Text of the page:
Outdoor Fun & Learning

See pictures from our Outdoor Classroom


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Rocks, Sand And Water

Students are having a wonderful time in the Outdoor Classroom, as usual. January activities included painting river rocks and making rock dominoes (learning math skills in the process); working with sand and water; and working as “veterinarians.”


See more pictures on the Outdoor Classroom blog, and don’t forget to subscribe! (FMS Parents only).

Walking The Road of Peace

Students in P2 are learning about effective communication and other important life skills. From their blog:

“In our peace work this week, we revisited Black Elk’s vision that everybody walks the ‘road of difficulties’ at times, as well as the ‘road of peace’ at other times.

We went deeper into the stumbling blocks we all encounter on the road of difficulties (which are also there to teach us) and how to recognize the opportunity to transmute them into stepping stones.

It is a big and deep concept that the children seemed to really receive.  We are helping the children to verbalize their feelings and intentions in a more direct and effective way and giving them the vocabulary to express themselves.

Many of the children are learning the difference between saying ‘I am not friends with you’ and the more authentic desire of  ‘I want to work with someone else right now.’

We got to witness the interaction of one child very directly say to another child (who was crying after feeling rejected), ‘I don’t want to work with you now, but we will be friends forever.’

In turn, seeing the look of understanding, acceptance and healing wash over the face of the child who just moments before had been reduced to tears due to perceived rejection. The child was simply looking for a chance to work with someone else.

These are the life skills that give our children the opportunity to learn how to communicate and be in the world in a way that is respectful to themselves and aware of the impact that their words and deeds have on the collective.

We also coupled this teaching by introducing the ‘good deeds tree.’  A small tree that the children were taught to place a flower on once they have done a good deed for another person; such as comforting a crying child on the playground, letting another child go in front of them in line, or helping another child put their work away.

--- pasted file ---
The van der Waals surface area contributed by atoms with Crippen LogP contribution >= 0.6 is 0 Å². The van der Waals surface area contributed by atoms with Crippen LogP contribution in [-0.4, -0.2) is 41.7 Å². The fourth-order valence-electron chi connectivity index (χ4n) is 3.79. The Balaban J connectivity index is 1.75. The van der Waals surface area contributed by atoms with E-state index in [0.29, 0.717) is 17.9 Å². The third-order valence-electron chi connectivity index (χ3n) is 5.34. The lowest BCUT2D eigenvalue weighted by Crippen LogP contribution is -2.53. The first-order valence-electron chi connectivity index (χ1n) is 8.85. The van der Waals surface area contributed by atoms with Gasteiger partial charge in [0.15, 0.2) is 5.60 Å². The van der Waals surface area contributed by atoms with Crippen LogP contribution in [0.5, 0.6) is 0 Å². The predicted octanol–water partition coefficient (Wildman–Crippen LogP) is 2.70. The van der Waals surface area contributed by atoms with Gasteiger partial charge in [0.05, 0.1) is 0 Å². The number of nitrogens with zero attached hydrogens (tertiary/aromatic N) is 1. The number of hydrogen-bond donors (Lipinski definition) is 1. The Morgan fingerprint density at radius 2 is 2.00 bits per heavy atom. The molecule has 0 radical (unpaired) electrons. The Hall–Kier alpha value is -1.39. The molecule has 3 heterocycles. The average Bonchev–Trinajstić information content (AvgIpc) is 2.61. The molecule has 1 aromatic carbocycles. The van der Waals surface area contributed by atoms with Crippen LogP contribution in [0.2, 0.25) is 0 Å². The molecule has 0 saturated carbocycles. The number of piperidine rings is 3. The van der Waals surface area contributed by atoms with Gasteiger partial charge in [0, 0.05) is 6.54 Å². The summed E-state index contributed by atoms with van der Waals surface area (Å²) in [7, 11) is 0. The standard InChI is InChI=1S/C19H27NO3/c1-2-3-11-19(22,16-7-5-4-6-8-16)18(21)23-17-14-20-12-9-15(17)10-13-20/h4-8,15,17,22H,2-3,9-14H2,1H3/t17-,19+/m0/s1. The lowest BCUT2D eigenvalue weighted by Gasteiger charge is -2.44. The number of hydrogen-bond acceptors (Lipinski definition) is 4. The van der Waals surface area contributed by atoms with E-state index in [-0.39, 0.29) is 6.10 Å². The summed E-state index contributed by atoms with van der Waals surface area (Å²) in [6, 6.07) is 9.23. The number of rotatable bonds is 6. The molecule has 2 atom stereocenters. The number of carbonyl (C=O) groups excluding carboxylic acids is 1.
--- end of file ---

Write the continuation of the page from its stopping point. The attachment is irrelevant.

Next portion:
The tree has been full of flowers and gives all of us a visual reminder of the positive power created when the collective is attuned to the needs of the individual.”

For more pictures and news, check out their blog (FMS Parents only).

You Are Truly Brilliant

FMS Parents may be familiar with Howard Gardner’s theory of multiple intelligences, which made waves in the fields of education and developmental psychology after it was outlined in his 1983 book Frames of Mind: The Theory of Multiple Intelligences. 

Gardner, a renowned developmental psychologist and Harvard professor, maintained that intelligence wasn’t so black and white as traditional school assessments and public opinion would have us believe. A child who struggled through their mathematical exercises could be a brilliant poet; a child who struggled at all traditional subjects altogether may be a brilliant musician or athlete. No intelligence is innately superior to another, and every person likely has some form of all the intelligences, but may excel in one or two.

(Want to know what type of intelligence you have? Click here and here to take two unofficial tests.)

In 1999, Gardner added another intelligence (naturalistic) to his original seven, and has since proposed a ninth. The intelligences are musical–rhythmic, visual–spatial, verbal–linguistic, logical–mathematical, bodily–kinesthetic, interpersonal, intrapersonal and naturalistic. The ninth, which may or may not be an official addition at this juncture, is moral or existential intelligence. Check out this wonderful infographic by designer Diana Ziv below: